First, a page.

’s culinary career began more by chance than anything else – when he was a 14-year old dish washer in Bel on the Green, a gourmet restaurant in his hometown of Devizes in Wiltshire, England. He found his destiny when one of the chefs roped him in to chop herbs. To cooking is a vocation with the ingredients passion, pleasure and love. Love of food, and of old traditional preparation techniques,mixed with new ideas and approaches. Following positions at Claridge’s in London and with star chefs like Peter Gordon and Emanuel Renaut, in 1999 headsfor Australia and soon becomes head chef in Vue de Monde at Shannon Bennett. Countless prizes follow – including the election of Vue de Monde as Best Restaurant of the Year in Australia, the famous French Restaurant Award by The Age Good Food Guide, and a ranking in the Top 50 of the World’s Best Restaurants. becomes one of the “Jeunes Restaurateurs d’Europe” with three chef’s hats.
We asked a few questions about the move, his career and partnership with Gaggenau…
At the beginning of the year you moved with your Tippling Club from Dempsey Hill to the central business district in the city centre. Do regular guests find their old familiar Tippling Club there? Which ideas and concepts have you kept on, and what has changed?
We have kept the concept of the dinners and cocktails, however, there’s more passion now, as I’ve finally found my dream restaurant in a perfect location. Guests were congratulatory about the move – the restaurant is more or less fully booked six days of the week. In the new central location, the Tippling Club now serves lunches from Mondays to Fridays, so we’ve become one of the district’s most sought-after restaurants for lunch dates. In my opinion though, we stand out from other restaurants with our design in the typical Tippling Club look. With the move, we discardedthe industrial charm and opted for softer finishes and fresh green shades as a homage to our old jungle surroundings.
International food critics consider your Tippling Club to be a prized insider tip for gourmets and you are regarded as a pioneer in the Asian avant-garde culinary scene. So everyone now expects you to be even more successful at the new premises. What are you aiming for?
It’s nice to receive awards, but personally, it’s something I never really think about too much. I prefer to keep both feet on the ground and work on developing my cuisine and cocktails to ensure that we stay up front. For me, it’s important to break new ground and create new taste experiences. And if we win awards in the process, then all the better!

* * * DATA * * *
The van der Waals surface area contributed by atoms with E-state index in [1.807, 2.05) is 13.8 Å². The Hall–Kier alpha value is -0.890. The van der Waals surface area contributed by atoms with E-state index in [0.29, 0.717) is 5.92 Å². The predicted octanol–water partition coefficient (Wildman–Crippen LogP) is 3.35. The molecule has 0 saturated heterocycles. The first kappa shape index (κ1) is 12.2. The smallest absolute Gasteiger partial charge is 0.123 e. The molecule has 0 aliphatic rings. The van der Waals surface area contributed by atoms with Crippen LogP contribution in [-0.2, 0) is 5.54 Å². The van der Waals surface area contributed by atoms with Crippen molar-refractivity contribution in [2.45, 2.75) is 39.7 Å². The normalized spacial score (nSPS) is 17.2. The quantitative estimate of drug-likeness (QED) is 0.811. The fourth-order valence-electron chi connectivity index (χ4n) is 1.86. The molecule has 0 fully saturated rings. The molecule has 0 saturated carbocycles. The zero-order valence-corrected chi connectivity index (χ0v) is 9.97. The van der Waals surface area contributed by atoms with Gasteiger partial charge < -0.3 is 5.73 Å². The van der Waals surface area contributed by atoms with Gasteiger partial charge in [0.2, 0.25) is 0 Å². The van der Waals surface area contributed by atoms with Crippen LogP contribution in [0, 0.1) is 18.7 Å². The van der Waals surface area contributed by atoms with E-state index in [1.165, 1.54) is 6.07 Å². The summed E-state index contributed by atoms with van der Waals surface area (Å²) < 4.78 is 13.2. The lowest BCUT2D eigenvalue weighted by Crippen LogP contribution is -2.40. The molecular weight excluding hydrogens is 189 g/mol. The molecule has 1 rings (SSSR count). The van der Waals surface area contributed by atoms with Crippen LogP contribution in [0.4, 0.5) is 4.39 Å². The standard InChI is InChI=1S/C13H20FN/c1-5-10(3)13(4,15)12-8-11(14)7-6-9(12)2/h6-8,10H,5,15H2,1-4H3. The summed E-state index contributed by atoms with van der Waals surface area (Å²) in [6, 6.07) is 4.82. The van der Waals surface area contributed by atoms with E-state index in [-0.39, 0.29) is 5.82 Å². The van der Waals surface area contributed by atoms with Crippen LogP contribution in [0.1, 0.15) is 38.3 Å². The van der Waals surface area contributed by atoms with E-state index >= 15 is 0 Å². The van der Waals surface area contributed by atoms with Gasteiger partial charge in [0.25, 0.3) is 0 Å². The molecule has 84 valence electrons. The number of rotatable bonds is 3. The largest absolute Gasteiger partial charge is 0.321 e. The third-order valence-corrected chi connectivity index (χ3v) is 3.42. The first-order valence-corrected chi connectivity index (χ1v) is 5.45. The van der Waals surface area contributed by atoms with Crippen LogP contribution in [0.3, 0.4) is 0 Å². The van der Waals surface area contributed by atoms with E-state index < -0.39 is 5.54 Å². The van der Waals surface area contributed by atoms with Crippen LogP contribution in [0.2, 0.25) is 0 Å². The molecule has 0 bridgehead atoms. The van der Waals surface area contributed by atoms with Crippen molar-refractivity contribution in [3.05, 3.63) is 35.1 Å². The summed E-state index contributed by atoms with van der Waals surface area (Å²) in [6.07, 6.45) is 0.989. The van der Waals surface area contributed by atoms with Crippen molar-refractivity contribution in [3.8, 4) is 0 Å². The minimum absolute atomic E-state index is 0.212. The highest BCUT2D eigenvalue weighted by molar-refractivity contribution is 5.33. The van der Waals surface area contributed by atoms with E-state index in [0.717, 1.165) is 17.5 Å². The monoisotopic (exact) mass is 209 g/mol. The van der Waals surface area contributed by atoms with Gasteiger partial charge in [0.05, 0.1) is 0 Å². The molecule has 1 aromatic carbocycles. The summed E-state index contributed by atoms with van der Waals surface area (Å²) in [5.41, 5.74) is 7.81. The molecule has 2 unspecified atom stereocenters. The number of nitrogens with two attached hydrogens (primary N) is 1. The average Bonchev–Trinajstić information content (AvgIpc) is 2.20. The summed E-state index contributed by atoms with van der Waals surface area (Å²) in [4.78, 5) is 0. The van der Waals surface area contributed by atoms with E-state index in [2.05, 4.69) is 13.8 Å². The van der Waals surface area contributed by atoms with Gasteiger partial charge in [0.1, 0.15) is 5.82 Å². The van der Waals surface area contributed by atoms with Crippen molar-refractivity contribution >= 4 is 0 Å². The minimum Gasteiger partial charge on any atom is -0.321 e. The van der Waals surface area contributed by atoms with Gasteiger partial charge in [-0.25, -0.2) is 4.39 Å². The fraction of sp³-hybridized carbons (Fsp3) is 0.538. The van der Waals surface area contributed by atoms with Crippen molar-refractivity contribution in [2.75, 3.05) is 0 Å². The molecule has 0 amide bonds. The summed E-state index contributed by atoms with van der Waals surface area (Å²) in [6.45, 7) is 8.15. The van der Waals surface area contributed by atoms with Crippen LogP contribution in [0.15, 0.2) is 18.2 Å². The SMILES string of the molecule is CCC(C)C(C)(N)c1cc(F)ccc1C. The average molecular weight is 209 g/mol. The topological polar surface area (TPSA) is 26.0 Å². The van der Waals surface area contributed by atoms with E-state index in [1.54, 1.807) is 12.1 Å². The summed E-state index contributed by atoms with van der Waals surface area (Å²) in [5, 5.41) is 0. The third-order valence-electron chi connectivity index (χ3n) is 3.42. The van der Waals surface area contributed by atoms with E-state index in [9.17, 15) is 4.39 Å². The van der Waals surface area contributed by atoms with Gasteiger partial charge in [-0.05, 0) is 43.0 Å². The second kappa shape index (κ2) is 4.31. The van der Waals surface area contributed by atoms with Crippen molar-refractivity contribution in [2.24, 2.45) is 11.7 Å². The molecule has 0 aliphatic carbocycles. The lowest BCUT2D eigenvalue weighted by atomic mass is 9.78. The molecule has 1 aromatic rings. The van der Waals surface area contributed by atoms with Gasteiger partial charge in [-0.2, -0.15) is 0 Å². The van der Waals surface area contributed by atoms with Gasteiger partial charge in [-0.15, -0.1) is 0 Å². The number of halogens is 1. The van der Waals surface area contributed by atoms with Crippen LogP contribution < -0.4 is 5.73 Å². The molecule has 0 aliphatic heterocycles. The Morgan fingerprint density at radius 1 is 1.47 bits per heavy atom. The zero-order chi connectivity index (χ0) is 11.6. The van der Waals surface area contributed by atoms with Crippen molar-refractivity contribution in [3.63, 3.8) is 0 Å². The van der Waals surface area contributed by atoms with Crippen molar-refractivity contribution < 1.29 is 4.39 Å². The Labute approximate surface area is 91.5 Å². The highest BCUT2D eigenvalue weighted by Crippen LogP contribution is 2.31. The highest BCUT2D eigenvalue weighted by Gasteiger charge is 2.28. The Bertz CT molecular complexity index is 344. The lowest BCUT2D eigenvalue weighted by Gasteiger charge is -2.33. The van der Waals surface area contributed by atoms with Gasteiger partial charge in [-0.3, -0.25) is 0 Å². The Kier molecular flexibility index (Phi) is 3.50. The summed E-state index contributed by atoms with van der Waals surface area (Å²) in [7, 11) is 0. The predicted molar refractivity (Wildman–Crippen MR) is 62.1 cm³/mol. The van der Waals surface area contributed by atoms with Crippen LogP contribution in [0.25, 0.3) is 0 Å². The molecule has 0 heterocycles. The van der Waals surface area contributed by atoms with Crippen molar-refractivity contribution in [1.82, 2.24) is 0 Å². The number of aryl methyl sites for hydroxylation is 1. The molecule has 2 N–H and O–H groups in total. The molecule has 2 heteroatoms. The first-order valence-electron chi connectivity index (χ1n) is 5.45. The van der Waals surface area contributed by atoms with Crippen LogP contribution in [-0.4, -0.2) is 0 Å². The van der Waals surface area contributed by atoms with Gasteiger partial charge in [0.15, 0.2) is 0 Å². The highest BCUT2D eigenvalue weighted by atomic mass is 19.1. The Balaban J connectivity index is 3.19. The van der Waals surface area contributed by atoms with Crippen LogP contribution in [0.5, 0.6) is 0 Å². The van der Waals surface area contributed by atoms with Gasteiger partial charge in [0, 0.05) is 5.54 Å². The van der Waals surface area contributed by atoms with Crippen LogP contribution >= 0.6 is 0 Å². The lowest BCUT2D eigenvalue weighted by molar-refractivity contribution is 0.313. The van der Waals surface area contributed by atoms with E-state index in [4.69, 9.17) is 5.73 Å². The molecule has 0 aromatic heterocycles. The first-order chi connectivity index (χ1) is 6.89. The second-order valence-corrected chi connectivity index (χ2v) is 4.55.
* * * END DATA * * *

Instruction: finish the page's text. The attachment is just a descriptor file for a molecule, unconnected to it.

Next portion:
You have been Gaggenau’s brand ambassador since 2010. How did the cooperation actually come about?
In 2010 I was asked if I’d like to be a brand ambassador. I think that Gaggenau and the Tippling Club are cut from the same cloth and pursue similar goals in all we do.We stand for quality, precision and passion. It’s quite simple really, everything we do is aimed at creating a uniquely luxurious experience.
You started washing dishes at the age of fourteen. Then you systematically planned your way to Haute Cuisine. What is harder – to arrive at the top or to stay there and continually exceed expectations?
To be totally honest – they are both hard, you spend your whole career sweating blood and getting insulted. Then when you reach the top it doesn’t get any easier, on the contrary it gets harder! Just the abuse turns to praise from your guests and peers, but I wouldn’t want it any other way!
You are considered to pay special attention to every single detail as well as being a person who is an open-minded lateral thinker. When and why did you start to develop your own style of cooking?
I started to develop my own style in about 2001, when I started work at Vue de Monde in Melbourne as head chef. This was my first time as head chef and it gave me an amazing opportunity to have total freedom to put and create whatever I wanted on a plate, the restaurant became the number one in Australia for many years and it was then that I realised my own personal style worked, now I just keep pushing my imagination to stay as original as possible and always one step ahead.
Do you remember your favourite childhood dish? What’s your personal favourite today?
It’s got to be my mum’s leek and potato soup, she used to make it for me on cold rainy days and it was always a hit with my mates who would sometimes turn up at my home, not to see me but to get some of my mum’s soup as well. But now living in Singapore its never cold anymore, so my favourite meal now is Singapore chilli crab, its so addictive and not as spicy as you would think. My favourite place to have this dish is at Long Beach, Dempsey Hill.
Like most top chefs, you are a workaholic with very little time for relaxation. What is your recipe for slowing down, recovering and refuelling new energy?
Basically fishing. Whenever I’m in a boat on the water with the fishing rod in my hand concentrating on catching fish, I’m totally relaxed, and at the end of the day in a Zen-like state, I feel totally re-energized to start the week again and let my creative juices flow freely.